There are financial institutions that have built their brand on the ability to sell a vast array of securities, independent of popularity or ranking. Go to Fidelity, E*Trade, or another online brokerage and they will offer stock in many companies that could be considered to be in the mid-portion of the Long Tail, all as part of their standard low-cost service. And they provide many of the filtering and advice tools that Anderson suggests are necessary to help customers when facing a bewildering array of options.
This meets two of the requirements for the Long Tail according to Anderson (page 57):
- Democratize distribution - e.g. Fidelity is just an aggegator of stock for sale
- Connect supply and demand - e.g. E*Trade provides tools to enable customers to select stock based on many sources of information
The discontinuous Long Tail
Sliding down the slope to the more distant end of the LT appendage will place you into the 'penny' stocks. These don't meet the rules or the volume of trading that would have them listed on the Nasdaq, therefore making it more difficult to find out information about them, or even their current value. Given that, E*Trade for example will allow you to buy them online, although the restrictions really separate these stocks from those higher up the ranking. This is not the seamless LT that we see with iTunes, where rank does not affect the ease with which I can buy a track. With penny stock the LT is a little discontinuous, where we can no longer apply the common structure and rules of NASD to the items we want to buy. Its a bit like iTunes trying to sell vinyl albums when you get to an imaginary point in their database where the item you want exists but has not yet been digitized.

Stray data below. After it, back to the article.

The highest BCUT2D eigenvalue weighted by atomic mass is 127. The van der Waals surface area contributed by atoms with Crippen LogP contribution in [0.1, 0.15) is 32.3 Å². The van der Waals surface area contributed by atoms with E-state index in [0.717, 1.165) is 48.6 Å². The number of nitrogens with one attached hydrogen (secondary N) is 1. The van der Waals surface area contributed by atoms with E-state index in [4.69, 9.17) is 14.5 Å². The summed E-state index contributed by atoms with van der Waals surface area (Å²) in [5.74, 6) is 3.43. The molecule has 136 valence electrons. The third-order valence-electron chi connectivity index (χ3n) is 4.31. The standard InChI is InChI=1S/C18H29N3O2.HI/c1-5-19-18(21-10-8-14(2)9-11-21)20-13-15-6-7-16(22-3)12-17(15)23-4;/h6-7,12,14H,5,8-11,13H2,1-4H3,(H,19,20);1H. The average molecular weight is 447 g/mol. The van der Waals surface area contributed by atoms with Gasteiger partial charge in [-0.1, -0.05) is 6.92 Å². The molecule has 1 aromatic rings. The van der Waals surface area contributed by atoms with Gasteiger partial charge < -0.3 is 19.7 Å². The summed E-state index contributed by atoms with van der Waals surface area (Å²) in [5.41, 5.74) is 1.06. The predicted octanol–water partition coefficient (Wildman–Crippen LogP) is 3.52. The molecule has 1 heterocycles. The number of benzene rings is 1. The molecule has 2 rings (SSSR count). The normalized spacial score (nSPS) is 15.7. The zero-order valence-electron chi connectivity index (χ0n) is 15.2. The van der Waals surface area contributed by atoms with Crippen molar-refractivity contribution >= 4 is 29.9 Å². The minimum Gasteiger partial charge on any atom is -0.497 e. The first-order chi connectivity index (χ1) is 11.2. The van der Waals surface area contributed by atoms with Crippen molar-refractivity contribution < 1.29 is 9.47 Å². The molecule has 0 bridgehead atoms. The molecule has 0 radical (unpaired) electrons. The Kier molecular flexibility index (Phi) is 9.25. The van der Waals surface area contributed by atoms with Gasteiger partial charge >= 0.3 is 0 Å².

Complex products have more to gain
With complex products like annuities, where the number of combinations of securities components coupled with insurance components is enormous, the rules and potential benefits of LT could really kick in. Advanced consumers could benefit greatly from matching the endless array of products to exactly their requirements, if the information and access to products through a single online access-point was available. In this mode though there are many other issues that do not face Amazon and Google, like licensing of advisors and agents, assessing suitability for a product and so on.